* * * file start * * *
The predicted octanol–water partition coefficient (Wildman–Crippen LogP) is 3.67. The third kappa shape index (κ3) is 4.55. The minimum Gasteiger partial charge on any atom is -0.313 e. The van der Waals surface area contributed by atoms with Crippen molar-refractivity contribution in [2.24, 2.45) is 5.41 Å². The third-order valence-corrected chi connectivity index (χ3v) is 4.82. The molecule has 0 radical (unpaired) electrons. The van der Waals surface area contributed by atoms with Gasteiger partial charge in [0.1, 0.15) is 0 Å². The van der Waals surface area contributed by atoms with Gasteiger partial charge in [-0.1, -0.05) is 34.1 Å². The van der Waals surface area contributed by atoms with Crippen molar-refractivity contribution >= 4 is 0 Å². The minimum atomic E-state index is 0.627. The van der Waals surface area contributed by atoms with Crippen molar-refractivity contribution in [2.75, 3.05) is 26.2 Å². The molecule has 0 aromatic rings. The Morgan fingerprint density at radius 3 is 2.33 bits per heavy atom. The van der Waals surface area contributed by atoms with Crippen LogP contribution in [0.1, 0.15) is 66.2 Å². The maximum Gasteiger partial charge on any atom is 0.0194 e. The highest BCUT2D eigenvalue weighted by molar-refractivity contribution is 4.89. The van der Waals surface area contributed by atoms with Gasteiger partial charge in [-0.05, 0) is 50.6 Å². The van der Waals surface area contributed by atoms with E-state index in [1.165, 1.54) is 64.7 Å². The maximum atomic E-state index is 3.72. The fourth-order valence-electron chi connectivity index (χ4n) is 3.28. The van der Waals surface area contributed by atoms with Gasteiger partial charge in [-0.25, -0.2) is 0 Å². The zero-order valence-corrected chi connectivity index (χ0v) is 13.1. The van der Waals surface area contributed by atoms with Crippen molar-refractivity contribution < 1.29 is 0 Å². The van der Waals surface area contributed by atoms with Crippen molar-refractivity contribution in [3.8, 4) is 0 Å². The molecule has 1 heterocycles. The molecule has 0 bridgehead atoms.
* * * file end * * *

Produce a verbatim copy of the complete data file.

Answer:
The predicted octanol–water partition coefficient (Wildman–Crippen LogP) is 3.67. The third kappa shape index (κ3) is 4.55. The minimum Gasteiger partial charge on any atom is -0.313 e. The van der Waals surface area contributed by atoms with Crippen molar-refractivity contribution in [2.24, 2.45) is 5.41 Å². The third-order valence-corrected chi connectivity index (χ3v) is 4.82. The molecule has 0 radical (unpaired) electrons. The van der Waals surface area contributed by atoms with Gasteiger partial charge in [0.1, 0.15) is 0 Å². The van der Waals surface area contributed by atoms with Gasteiger partial charge in [-0.1, -0.05) is 34.1 Å². The van der Waals surface area contributed by atoms with Crippen molar-refractivity contribution >= 4 is 0 Å². The minimum atomic E-state index is 0.627. The van der Waals surface area contributed by atoms with Crippen molar-refractivity contribution in [2.75, 3.05) is 26.2 Å². The molecule has 0 aromatic rings. The Morgan fingerprint density at radius 3 is 2.33 bits per heavy atom. The van der Waals surface area contributed by atoms with Crippen LogP contribution in [0.1, 0.15) is 66.2 Å². The maximum Gasteiger partial charge on any atom is 0.0194 e. The highest BCUT2D eigenvalue weighted by molar-refractivity contribution is 4.89. The van der Waals surface area contributed by atoms with Gasteiger partial charge in [-0.05, 0) is 50.6 Å². The van der Waals surface area contributed by atoms with E-state index in [1.165, 1.54) is 64.7 Å². The maximum atomic E-state index is 3.72. The fourth-order valence-electron chi connectivity index (χ4n) is 3.28. The van der Waals surface area contributed by atoms with Gasteiger partial charge in [-0.25, -0.2) is 0 Å². The zero-order valence-corrected chi connectivity index (χ0v) is 13.1. The van der Waals surface area contributed by atoms with Crippen molar-refractivity contribution < 1.29 is 0 Å². The van der Waals surface area contributed by atoms with Crippen molar-refractivity contribution in [3.8, 4) is 0 Å². The molecule has 1 heterocycles. The molecule has 0 bridgehead atoms.